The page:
Manny Pacquiao--Floyd Mayweather: An In-Depth Preview (Part One of Four)

John Louie RamosSenior Writer IMay 7, 2009

LAS VEGAS - MAY 02:  Manny Pacquiao of the Philippines celebrates with promoter Bob Arum after defeating Ricky Hatton of England in the second round of their junior welterweight title fight at the MGM Grand Garden Arena May 2, 2009 in Las Vegas, Nevada.  (Photo by Ethan Miller/Getty Images)

A week ago, Filipino sensation Manny Pacquiao once again solidified his grasp at the top spot in boxing's immaculate pound-for-pound list, courtesy of a vivacious display of god-like skills and genuine killer instinct en route to an unprecedented second round TKO win against tough British pugilist Ricky Hatton.

At that same day, former pound-for-pound king, Floyd Mayweather Jr., after a 17-month hiatus from the sport, had seemingly shared the boxing spotlight as he announced his comeback fight against unified lightweight champion, and Pacquiao-nemesis, Juan Manuel Marquez.

While it's hard to jump to conclusions, the mainstream public seems to be already salivating on a proposed Pacquiao-Mayweather megafight late this year.

If it pushes through, it'll definitely rocket-boost the anticipation and enthusiasm of the sport in a much higher level.

If so, allow me to have the honor of being the first guy to scrutinize and analyze each fighter's strengths, weaknesses, and the matter on how they would fare against each other.

So, shall we?


Punching Power

As a boxer moves up in weight class, he often loses some of his power; thus his K.O. percentage significantly drops.

While it is the general rule, Pacquiao seems to play the role of a paradox statement.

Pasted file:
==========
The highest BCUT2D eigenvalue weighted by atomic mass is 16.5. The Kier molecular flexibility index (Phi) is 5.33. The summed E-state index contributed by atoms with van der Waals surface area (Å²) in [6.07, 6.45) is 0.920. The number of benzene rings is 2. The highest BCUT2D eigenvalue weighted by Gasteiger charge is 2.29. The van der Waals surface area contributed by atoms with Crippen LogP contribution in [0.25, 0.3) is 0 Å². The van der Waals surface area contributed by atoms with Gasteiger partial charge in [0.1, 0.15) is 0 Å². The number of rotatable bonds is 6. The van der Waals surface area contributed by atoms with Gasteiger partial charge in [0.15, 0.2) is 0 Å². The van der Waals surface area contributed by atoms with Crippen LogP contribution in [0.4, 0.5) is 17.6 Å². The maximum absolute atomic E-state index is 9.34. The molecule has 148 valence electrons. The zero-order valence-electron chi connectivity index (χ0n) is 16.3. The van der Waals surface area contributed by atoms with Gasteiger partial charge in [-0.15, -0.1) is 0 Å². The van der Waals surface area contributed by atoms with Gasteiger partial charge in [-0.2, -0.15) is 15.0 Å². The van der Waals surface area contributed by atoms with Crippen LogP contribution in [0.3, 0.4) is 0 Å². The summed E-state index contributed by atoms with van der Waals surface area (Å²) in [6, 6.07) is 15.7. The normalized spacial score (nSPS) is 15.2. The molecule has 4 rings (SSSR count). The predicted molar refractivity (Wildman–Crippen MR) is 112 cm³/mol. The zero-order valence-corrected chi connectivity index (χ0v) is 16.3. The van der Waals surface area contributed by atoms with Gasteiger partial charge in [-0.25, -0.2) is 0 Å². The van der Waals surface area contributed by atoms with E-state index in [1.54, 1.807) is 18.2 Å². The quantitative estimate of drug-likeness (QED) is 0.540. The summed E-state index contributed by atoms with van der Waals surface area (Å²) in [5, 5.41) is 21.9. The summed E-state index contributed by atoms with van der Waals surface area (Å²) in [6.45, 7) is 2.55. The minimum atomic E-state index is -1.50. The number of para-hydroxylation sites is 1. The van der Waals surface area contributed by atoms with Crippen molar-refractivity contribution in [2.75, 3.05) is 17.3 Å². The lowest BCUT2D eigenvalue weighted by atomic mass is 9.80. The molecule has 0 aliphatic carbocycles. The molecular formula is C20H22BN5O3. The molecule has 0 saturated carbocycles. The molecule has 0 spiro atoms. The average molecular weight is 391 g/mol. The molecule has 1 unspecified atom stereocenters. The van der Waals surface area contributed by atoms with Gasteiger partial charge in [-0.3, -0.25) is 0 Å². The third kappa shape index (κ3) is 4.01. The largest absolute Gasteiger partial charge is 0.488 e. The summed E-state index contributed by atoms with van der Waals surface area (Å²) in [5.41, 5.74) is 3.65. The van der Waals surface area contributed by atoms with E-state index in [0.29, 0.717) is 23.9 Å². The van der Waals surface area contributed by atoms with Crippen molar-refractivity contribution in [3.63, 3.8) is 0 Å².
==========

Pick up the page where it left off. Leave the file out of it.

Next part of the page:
Pacquiao surprisingly carried his punching power during his voyage northward, dishing out splendid outings in the 135, 140, and even in the 147 lb weight class.

He carried his power and inflicted damage to the likes of David Diaz, Oscar Dela Hoya, and recently a short but sweet (at least for the Filipinos) demolition job against Hatton.

Conversely, Mayweather, although slightly underrated in terms of power, had already showed the boxing world what he is capable of. He can punch and punch; he did against the likes of Hatton, Arturo Gatti, Angel Manfredy, and the late Diego Coralles.

The verdict? I'll go with Pacquiao mainly because he has devastating power in both hands that could spell the difference.



Speed kills...and it really does.

Perhaps an argument could be made as to who is the faster fighter between Pacquiao and Mayweather.

They both have their own bragging rights and everyone is well-entitled to his/her opinion, but there's one thing I'm sure of: It would yield lesser debates if you'll just say that these two probably are included in the list of the fastest men to ever wear boxing gloves.

Pacquiao definitely can pull the trigger at any given moment, launching one flurry after another.

On the other hand, Mayweather, though not really accustomed to launching into bundles, can penetrate any defense, landing a blitzkrieg or two in varying angles, all at the same time.

While this could be subjective and might raise some eyebrows, I drop my verdict and I'll give Pacquiao my nod because of his ability to land punches in multiples of tens...thousands that is.

(to be continued)